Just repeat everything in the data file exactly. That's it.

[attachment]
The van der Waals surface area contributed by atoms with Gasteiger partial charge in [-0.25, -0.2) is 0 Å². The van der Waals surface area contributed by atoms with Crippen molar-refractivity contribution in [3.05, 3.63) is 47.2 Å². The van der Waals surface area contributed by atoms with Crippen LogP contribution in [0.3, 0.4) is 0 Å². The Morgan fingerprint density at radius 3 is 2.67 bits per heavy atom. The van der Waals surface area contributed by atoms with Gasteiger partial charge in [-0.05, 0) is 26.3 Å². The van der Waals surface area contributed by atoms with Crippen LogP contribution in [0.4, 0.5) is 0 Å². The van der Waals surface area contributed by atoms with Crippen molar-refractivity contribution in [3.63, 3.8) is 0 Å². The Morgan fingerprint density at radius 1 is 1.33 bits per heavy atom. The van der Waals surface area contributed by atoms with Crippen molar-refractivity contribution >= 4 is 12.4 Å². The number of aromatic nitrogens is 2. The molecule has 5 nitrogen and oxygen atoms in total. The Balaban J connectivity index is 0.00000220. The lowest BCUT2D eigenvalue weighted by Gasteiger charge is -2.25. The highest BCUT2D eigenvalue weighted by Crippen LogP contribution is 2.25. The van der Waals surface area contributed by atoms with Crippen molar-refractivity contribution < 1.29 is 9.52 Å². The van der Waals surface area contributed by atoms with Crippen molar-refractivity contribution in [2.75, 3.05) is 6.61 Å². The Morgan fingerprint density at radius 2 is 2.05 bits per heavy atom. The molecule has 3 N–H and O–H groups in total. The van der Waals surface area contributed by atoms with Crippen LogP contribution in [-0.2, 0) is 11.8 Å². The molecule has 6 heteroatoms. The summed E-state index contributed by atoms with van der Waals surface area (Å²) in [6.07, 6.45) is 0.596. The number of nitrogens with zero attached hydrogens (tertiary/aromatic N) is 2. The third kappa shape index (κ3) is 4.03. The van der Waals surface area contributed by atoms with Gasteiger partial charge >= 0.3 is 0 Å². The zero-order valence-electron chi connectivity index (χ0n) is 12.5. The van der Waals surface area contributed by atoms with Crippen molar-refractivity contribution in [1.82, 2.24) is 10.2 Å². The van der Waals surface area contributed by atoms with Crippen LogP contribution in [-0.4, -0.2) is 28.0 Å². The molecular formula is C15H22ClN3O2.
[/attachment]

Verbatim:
The van der Waals surface area contributed by atoms with Gasteiger partial charge in [-0.25, -0.2) is 0 Å². The van der Waals surface area contributed by atoms with Crippen molar-refractivity contribution in [3.05, 3.63) is 47.2 Å². The van der Waals surface area contributed by atoms with Crippen LogP contribution in [0.3, 0.4) is 0 Å². The Morgan fingerprint density at radius 3 is 2.67 bits per heavy atom. The van der Waals surface area contributed by atoms with Gasteiger partial charge in [-0.05, 0) is 26.3 Å². The van der Waals surface area contributed by atoms with Crippen LogP contribution in [0.4, 0.5) is 0 Å². The van der Waals surface area contributed by atoms with Crippen molar-refractivity contribution in [3.63, 3.8) is 0 Å². The Morgan fingerprint density at radius 1 is 1.33 bits per heavy atom. The van der Waals surface area contributed by atoms with Crippen molar-refractivity contribution >= 4 is 12.4 Å². The number of aromatic nitrogens is 2. The molecule has 5 nitrogen and oxygen atoms in total. The Balaban J connectivity index is 0.00000220. The lowest BCUT2D eigenvalue weighted by Gasteiger charge is -2.25. The highest BCUT2D eigenvalue weighted by Crippen LogP contribution is 2.25. The van der Waals surface area contributed by atoms with Crippen molar-refractivity contribution < 1.29 is 9.52 Å². The van der Waals surface area contributed by atoms with Crippen molar-refractivity contribution in [2.75, 3.05) is 6.61 Å². The Morgan fingerprint density at radius 2 is 2.05 bits per heavy atom. The molecule has 3 N–H and O–H groups in total. The van der Waals surface area contributed by atoms with Crippen LogP contribution in [-0.2, 0) is 11.8 Å². The molecule has 6 heteroatoms. The summed E-state index contributed by atoms with van der Waals surface area (Å²) in [6.07, 6.45) is 0.596. The number of nitrogens with zero attached hydrogens (tertiary/aromatic N) is 2. The third kappa shape index (κ3) is 4.03. The van der Waals surface area contributed by atoms with Gasteiger partial charge >= 0.3 is 0 Å². The zero-order valence-electron chi connectivity index (χ0n) is 12.5. The van der Waals surface area contributed by atoms with Crippen molar-refractivity contribution in [1.82, 2.24) is 10.2 Å². The van der Waals surface area contributed by atoms with Crippen LogP contribution in [-0.4, -0.2) is 28.0 Å². The molecular formula is C15H22ClN3O2.